The Mitsubishi A5M Type 96 fighter (Allied codename: “Claude”) was a single-engine fighter used by the Japanese Navy in World War II. It was the JNAF's first monoplane fighter, and their chief fighter plane before its replacement by the Zero.
Thanks in part to an elliptical wing (similar in shape to that of the Spitfire), the fighter had superb maneuverability. A 610-hp radial engine gave it a top speed of 265 mph. Range was 460 miles, and later models improved on this through the use of external fuel tanks. Like most aircraft of its generation (including its Army counterpart, the Nakajima Ki-27 “Nate”, and the American P-26 Peashooter), it had fixed landing gear. The Claude was also surprisingly durable, as proven by an incident on December 9, 1938. During combat with Curtis Hawks over Nanchang, a Type 96 collided with an unidentified aircraft, tearing off a third of its left wing, yet the pilot, Kanichi Kashimura, managed to fly the plane back to base safely. Armament consisted of 2 machine guns in the nose, and the fighter could also carry two 60 lb bombs if needed. Over a thousand A5Ms were built, in a number of different versions.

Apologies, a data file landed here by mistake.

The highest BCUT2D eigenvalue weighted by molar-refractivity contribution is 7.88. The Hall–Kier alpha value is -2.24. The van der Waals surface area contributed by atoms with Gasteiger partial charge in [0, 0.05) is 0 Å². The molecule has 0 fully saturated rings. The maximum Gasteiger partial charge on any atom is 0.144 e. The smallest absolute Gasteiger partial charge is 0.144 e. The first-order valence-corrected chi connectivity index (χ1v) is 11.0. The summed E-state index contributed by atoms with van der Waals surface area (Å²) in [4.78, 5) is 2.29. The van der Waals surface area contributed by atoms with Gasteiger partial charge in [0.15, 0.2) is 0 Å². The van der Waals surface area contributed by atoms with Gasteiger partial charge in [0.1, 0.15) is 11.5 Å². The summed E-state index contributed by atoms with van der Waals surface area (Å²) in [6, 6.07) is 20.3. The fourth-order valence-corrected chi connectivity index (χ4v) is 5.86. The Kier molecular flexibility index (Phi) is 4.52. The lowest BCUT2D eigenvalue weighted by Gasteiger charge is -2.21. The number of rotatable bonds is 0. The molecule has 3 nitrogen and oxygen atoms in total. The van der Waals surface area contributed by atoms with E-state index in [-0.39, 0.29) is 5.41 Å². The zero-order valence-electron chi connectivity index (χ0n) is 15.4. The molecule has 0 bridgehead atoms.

The Claude flew its first combat mission over China on September 18, 1937, and at the time outclassed anything in the Chinese inventory. The fighter had one of its best days on December 2 of that year, when a flight of A5Ms destroyed ten Russian-made I-16s for no loss. Most of Japan's great aces got their start in Claudes, including Japan's top gun Tetsuzo Iwamoto, who shot down 14 Chinese planes in the Type 96 (80 Allied planes over his career). As of December 7, 1941, most A5Ms had been replaced in front-line service by A6M Zeroes, although Type 96 fighters from the light aircraft carrier Ryujo supported Japanese landings in the Philippines, and Claudes opposed American strikes in the Marshall Islands in February, one A5M being downed there for the first air-to-air victory for the U.S. Navy in World War II. Others saw action in Malaya, the Dutch East Indies, and the Bay of Bengal, but by May 1942, all had been withdrawn from front-line service. In the last months of the war, however, Japan's desperate situation forced her to reactivate Claudes for use as kamikaze planes.
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